Temporal Shoreline and Bottom Changes of the Inner Continental Shelf Off the Nile Delta, Egypt

D.E Frihy, S. M. Nasr, M.H. Ahmed, M. El Raey

Abstract


Observations of long-term change in the shoreline and bathymetry on the inner continental shelf off the northern Nile delta are based on comparison of two bathymetric maps of closely spaced soundings from 1919/22 and 1986. The changes are depicted after analyses of 40 bathymetric profiles in water depths as great as 30 m and extending about 30 km from the shore. Comparison among these profiles in terms of changes in water depth, shifting in bottom contours and volumetric changes in bottom sediments, identifies areas of erosion (Abu Quir Bay, Rosetta promontory, east of Burullus, and Damietta promontory) and accretion (Abu Khashaba coast, West Burullus inlet, Gamasa and the Damietta spit). These changes are generally due to long-term sediment movement in which most of the accreted sands come from eroded promontory tips as well as from offshore sources. Statistical correlation analysis indicates that areas of potential erosion and accretion are not related to sediment texture, slope gradient and water depth.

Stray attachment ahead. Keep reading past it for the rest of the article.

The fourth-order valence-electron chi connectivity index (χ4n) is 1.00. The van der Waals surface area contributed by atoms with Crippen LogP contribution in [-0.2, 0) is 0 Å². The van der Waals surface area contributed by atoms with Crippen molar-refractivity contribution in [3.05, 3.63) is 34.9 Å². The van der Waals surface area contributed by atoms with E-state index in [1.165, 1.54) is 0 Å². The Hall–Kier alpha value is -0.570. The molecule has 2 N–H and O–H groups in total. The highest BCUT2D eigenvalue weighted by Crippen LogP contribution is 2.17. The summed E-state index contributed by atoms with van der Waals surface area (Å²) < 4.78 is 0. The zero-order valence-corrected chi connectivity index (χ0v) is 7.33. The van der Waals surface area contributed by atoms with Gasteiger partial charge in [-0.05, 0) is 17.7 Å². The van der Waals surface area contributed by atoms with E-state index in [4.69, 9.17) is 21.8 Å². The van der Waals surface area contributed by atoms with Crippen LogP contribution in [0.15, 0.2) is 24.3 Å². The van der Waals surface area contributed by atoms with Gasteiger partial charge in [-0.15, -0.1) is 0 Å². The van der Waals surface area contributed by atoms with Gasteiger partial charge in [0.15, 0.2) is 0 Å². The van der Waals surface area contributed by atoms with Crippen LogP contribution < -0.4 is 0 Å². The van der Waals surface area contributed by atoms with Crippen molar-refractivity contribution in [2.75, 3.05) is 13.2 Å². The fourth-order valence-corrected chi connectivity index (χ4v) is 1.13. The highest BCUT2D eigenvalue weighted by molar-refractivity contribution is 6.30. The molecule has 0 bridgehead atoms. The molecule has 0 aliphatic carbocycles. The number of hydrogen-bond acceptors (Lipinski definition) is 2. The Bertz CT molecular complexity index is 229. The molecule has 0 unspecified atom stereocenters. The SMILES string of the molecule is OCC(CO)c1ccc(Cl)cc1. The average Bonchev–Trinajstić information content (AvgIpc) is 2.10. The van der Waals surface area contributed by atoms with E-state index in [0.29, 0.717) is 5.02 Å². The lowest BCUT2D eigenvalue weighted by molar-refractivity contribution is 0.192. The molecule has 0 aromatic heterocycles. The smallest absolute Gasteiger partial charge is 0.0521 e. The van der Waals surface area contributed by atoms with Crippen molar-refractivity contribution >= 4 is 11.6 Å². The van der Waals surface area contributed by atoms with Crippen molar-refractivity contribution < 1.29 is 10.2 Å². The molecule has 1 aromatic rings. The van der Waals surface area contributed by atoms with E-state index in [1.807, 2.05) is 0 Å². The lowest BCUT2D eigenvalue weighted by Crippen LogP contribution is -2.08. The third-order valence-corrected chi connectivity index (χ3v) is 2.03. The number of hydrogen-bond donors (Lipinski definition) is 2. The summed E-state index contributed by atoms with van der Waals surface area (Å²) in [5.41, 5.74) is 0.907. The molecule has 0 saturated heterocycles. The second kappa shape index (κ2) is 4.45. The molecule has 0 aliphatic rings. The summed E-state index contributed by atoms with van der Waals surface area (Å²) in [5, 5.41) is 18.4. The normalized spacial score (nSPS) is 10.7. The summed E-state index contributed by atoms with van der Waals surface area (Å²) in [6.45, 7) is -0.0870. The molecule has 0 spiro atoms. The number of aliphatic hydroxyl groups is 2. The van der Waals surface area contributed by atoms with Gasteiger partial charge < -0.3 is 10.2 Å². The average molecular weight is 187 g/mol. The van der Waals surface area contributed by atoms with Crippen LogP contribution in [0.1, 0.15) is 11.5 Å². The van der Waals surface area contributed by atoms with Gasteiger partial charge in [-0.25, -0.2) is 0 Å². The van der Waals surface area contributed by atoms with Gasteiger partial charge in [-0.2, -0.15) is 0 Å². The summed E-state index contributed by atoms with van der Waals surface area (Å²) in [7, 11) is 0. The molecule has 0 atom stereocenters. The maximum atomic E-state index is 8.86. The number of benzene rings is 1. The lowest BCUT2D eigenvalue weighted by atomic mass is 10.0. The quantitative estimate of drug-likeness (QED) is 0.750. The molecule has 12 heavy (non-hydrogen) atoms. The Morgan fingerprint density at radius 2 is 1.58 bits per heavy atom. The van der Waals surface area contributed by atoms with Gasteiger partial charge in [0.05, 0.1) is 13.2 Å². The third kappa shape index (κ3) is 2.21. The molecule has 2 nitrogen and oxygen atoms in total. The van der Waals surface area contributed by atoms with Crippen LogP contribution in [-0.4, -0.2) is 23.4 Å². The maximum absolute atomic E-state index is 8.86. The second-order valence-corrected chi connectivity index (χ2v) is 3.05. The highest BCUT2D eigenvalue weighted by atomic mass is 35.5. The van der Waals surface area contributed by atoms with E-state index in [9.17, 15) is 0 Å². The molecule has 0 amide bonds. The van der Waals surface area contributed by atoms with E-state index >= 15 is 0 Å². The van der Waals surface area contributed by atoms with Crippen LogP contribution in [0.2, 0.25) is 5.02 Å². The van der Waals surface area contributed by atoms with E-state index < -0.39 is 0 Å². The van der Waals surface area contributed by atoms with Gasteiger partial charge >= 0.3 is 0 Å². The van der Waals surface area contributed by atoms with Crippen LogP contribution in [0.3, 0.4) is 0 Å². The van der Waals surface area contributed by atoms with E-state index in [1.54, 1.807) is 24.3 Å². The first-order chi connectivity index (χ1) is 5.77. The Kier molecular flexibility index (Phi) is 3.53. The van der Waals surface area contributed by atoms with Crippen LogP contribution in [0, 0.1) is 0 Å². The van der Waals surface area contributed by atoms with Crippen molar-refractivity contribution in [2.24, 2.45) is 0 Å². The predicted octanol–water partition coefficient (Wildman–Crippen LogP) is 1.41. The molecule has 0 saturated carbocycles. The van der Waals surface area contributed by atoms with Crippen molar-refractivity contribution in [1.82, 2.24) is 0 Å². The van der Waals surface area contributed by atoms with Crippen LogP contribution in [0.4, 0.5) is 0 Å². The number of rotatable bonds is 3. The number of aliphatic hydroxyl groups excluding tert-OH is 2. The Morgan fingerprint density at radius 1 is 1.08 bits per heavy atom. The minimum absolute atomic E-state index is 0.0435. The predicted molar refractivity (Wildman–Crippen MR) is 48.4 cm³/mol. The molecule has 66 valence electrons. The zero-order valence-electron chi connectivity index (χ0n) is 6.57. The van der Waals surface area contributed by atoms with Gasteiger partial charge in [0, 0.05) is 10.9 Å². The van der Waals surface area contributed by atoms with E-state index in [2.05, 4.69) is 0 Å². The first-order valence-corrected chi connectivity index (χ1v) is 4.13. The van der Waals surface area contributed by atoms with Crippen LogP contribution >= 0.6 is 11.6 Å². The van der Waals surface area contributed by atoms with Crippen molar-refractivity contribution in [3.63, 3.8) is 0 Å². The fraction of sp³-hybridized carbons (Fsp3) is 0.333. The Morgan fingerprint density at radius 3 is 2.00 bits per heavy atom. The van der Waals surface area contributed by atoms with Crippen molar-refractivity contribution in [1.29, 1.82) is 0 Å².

Keywords


Nile delta; shoreline changes; inner shelf bathymetry; sediment transport; erosion; bathymetric survey

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